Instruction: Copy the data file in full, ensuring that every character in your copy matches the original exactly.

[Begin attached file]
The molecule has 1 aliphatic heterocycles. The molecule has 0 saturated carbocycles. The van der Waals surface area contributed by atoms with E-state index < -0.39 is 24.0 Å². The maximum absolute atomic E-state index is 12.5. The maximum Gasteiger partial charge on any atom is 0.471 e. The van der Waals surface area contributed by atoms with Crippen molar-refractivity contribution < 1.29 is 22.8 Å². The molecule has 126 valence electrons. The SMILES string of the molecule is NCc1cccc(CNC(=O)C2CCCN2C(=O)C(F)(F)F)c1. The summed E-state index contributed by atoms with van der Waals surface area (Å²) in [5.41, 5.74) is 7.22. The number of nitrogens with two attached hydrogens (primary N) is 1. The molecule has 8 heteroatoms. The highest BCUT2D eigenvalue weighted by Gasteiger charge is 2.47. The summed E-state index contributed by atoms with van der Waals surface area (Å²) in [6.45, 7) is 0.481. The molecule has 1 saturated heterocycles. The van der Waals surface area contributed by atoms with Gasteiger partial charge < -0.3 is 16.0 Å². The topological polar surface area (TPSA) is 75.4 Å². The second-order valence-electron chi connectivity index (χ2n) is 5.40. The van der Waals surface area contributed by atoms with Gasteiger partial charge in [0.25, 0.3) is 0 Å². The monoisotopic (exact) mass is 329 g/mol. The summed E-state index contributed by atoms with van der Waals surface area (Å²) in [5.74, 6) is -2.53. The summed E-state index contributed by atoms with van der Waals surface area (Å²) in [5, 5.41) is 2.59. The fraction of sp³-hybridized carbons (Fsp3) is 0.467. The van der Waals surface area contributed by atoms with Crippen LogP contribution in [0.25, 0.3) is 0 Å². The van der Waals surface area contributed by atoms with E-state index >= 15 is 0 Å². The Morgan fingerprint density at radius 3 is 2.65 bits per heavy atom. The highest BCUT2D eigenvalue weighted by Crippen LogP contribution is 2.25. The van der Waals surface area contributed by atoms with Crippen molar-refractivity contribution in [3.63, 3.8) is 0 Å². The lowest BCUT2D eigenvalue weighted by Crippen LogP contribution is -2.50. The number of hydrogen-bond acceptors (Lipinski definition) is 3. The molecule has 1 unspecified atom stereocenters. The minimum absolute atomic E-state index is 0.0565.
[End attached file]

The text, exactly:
The molecule has 1 aliphatic heterocycles. The molecule has 0 saturated carbocycles. The van der Waals surface area contributed by atoms with E-state index < -0.39 is 24.0 Å². The maximum absolute atomic E-state index is 12.5. The maximum Gasteiger partial charge on any atom is 0.471 e. The van der Waals surface area contributed by atoms with Crippen molar-refractivity contribution < 1.29 is 22.8 Å². The molecule has 126 valence electrons. The SMILES string of the molecule is NCc1cccc(CNC(=O)C2CCCN2C(=O)C(F)(F)F)c1. The summed E-state index contributed by atoms with van der Waals surface area (Å²) in [5.41, 5.74) is 7.22. The number of nitrogens with two attached hydrogens (primary N) is 1. The molecule has 8 heteroatoms. The highest BCUT2D eigenvalue weighted by Gasteiger charge is 2.47. The summed E-state index contributed by atoms with van der Waals surface area (Å²) in [6.45, 7) is 0.481. The molecule has 1 saturated heterocycles. The van der Waals surface area contributed by atoms with Gasteiger partial charge < -0.3 is 16.0 Å². The topological polar surface area (TPSA) is 75.4 Å². The second-order valence-electron chi connectivity index (χ2n) is 5.40. The van der Waals surface area contributed by atoms with Gasteiger partial charge in [0.25, 0.3) is 0 Å². The monoisotopic (exact) mass is 329 g/mol. The summed E-state index contributed by atoms with van der Waals surface area (Å²) in [5.74, 6) is -2.53. The summed E-state index contributed by atoms with van der Waals surface area (Å²) in [5, 5.41) is 2.59. The fraction of sp³-hybridized carbons (Fsp3) is 0.467. The van der Waals surface area contributed by atoms with Crippen LogP contribution in [0.25, 0.3) is 0 Å². The van der Waals surface area contributed by atoms with E-state index >= 15 is 0 Å². The Morgan fingerprint density at radius 3 is 2.65 bits per heavy atom. The highest BCUT2D eigenvalue weighted by Crippen LogP contribution is 2.25. The van der Waals surface area contributed by atoms with Crippen molar-refractivity contribution in [3.63, 3.8) is 0 Å². The lowest BCUT2D eigenvalue weighted by Crippen LogP contribution is -2.50. The number of hydrogen-bond acceptors (Lipinski definition) is 3. The molecule has 1 unspecified atom stereocenters. The minimum absolute atomic E-state index is 0.0565.